If, for any reason, the HRMC finds fault with your records or returns, they may ask you to a meeting. This meeting serves to ask questions about your business records, your revenue and your business dealings. They will ask you to answer questions of any sort in order to find out further information to support or deny your claims. You do not need to bring all of your records to this meeting, but simply and clearly answer their questions. They are not out to prosecute you but to manage and support your claims.
You are expected to keep all of your business and personal records, including the computer records, at your place of business, in good standing, in case the officers decide to visit your premises. Once that is done, they may decide whether or not you owe them a balance, and if so, you sign a letter saying so. Then a formal estimate is sent to you at which point you can further argue with support that you do not owe that much or any at all. The point being is that you should speak up at the first meeting and disclose all of your dealings to the officers conducting the meeting.
The reason for investigations is that there had been an inordinate amount of fraudulent bilking of VAT claims in the past few years. So much so, that the HMRC has had to hire more than 100 new officers to cover this additional workload. They are trying to uncover the businesses who are constantly trying to make false VAT claims and possibly prosecute them, which may result in a term of imprisonment or at the very least, a hefty fine. Also, every new registration for a VAT number must be investigated beyond the call of duty. Visits to the premises, background and police checks, credit and bank checks must be done to cull the false business dealers.
The Carousel Fraud
Recently it has come to the attention of the HMRC that there is a new scheme being tried with imported goods and it is costing the revenue service billions of pounds. The name of the case being investigated in Nemesis, which is a computer database containing the identification number of every mobile phone which is exported from the UK.
However, first the phones have to be imported from another country. Phones are easily imported in bulk because of their small size and easy market sales. So millions of them are imported into the country and they are a favourite commodity in the MTIC, which is the Missing Trade Intra Community.
As the phones are shipped out of the country, the packages are stamped by our customs officers at the docks or airports. Then, the phones are scanned and their numbers are entered into the Nemesis system. Once the phones are on the move they go on a circular trip to other countries in the EU, or a carousel, in and out of the country several times, and each time the dealer claims VAT refunds for their imports.
During tight economic times there has been an upsurge in this type of import and fraudulent behaviour which costs the UK taxpayers billions of pounds. Gangs are now being deployed to help in the criminal act and there are more risks being taken by all involved. It seems that the stakes are higher and it is becoming easier to perform.
MTIC has been the most serious attack on the country’s revenue system in a long time. And now we are finding that some tax accountants and legal advisors are assisting in the fraudulent activities. Several certified legal advisors from a small legal shop in Rosebank Gardens, which had been closed down three years ago, had their hands in laundering over £200 million worth of VAT fraud, via the client account of their employers.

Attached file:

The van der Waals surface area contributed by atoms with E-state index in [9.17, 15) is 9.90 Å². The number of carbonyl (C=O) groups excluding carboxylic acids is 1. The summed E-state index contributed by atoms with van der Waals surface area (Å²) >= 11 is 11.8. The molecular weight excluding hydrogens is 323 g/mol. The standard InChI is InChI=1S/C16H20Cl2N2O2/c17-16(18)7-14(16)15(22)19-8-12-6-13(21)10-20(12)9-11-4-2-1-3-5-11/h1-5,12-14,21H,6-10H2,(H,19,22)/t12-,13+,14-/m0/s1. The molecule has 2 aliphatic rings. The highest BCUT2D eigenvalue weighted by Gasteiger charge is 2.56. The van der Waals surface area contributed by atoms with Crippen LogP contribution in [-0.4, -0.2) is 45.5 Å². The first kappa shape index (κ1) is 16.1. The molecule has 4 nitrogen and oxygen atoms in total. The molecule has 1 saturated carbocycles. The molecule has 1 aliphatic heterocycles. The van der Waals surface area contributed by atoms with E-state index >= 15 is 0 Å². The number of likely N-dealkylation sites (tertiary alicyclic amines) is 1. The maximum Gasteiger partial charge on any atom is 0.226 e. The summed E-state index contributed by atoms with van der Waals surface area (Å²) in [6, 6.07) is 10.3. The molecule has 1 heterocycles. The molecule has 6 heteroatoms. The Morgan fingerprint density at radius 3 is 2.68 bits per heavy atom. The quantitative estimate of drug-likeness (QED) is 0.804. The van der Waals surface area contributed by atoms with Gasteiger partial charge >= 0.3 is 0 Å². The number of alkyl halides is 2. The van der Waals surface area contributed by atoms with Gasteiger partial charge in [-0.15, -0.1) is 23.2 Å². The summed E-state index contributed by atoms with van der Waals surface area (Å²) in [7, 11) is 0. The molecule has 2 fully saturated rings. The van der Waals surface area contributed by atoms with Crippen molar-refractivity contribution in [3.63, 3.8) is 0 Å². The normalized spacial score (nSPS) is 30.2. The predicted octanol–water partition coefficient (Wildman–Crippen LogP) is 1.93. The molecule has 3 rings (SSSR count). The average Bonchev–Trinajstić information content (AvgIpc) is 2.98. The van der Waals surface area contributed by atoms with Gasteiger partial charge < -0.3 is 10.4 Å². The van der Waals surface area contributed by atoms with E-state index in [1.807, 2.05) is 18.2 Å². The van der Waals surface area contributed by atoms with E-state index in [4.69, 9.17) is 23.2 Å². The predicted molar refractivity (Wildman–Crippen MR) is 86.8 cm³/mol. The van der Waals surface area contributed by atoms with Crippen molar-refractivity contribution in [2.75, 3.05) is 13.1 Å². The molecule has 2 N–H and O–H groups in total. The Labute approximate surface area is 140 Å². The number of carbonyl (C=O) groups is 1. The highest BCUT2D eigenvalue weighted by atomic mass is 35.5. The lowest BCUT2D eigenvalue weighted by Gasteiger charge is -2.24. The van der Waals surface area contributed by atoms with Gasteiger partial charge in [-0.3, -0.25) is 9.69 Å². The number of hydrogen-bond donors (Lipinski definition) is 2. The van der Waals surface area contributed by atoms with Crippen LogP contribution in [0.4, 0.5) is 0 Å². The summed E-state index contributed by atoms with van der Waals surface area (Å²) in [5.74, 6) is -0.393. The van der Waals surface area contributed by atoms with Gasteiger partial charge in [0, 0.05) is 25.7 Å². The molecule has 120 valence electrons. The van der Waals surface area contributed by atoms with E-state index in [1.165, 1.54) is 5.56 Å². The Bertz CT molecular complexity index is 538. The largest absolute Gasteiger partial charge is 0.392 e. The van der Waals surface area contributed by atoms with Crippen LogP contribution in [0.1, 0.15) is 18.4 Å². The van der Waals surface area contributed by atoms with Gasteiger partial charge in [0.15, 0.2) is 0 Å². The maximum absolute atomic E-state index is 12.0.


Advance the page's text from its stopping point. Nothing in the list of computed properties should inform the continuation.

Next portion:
Due to confidentiality, the HMRC is unable to advise of the names of the dishonest legal accountants in order to put them out of business which frustrates the chairman of The Accountant’s Board. When there are still court hearings ongoing in this regard, everything must be masked in confidentiality.
The only way for the HMRC to recoup some of the missing money or fraudulent VAT claims is to watch the number of claims being made by one trader or importer. Once the trader has amassed a significant amount of claims for what appears to be the same imports, then the officers can make a move. Also they can refuse to allow registration for a VAT number to anyone who appears to be an illegal trader due to background checks. On top of that, the HMRC can ask the potential trader to put down a deposit for a VAT registration, in case of future problems, in which the deposit is applied toward the losses.
In another investigation into HMRC fraudulent VAT claims, the Republic of Ireland’s Revenue Commissioners reported that they have seized 2000 bottles of wine. It is just a small amount of money and wine but it is the right step in stopping criminal behaviour from crossing the border in organised groups. It does not matter if it is alcohol, cigarettes or fuel.
Scotland has not gone unscathed in the VAT fraudulent claims. In 2000, a Robert Jones bilked the tax office of £4.6 million, while importing computer chips from another country. In a carousel programme of his own, he never paid the VAT which he had claimed and he amassed such a heavy amount of claims which put him under investigation. He was ready to set up more businesses in southern England and in London, as he was arrested and put on trial.
So the business of inspecting and investigating VAT claims is a huge struggle to have everyone own up to their business and prove they are running a proper shop. One must be beyond the letter of the law and keep fastidious records to remain out of the glare of the HMRC. Some would say that their tactics of investigations are a bit severe, but in any instance it is best to be cautious rather than reserved, and lose a lot of money.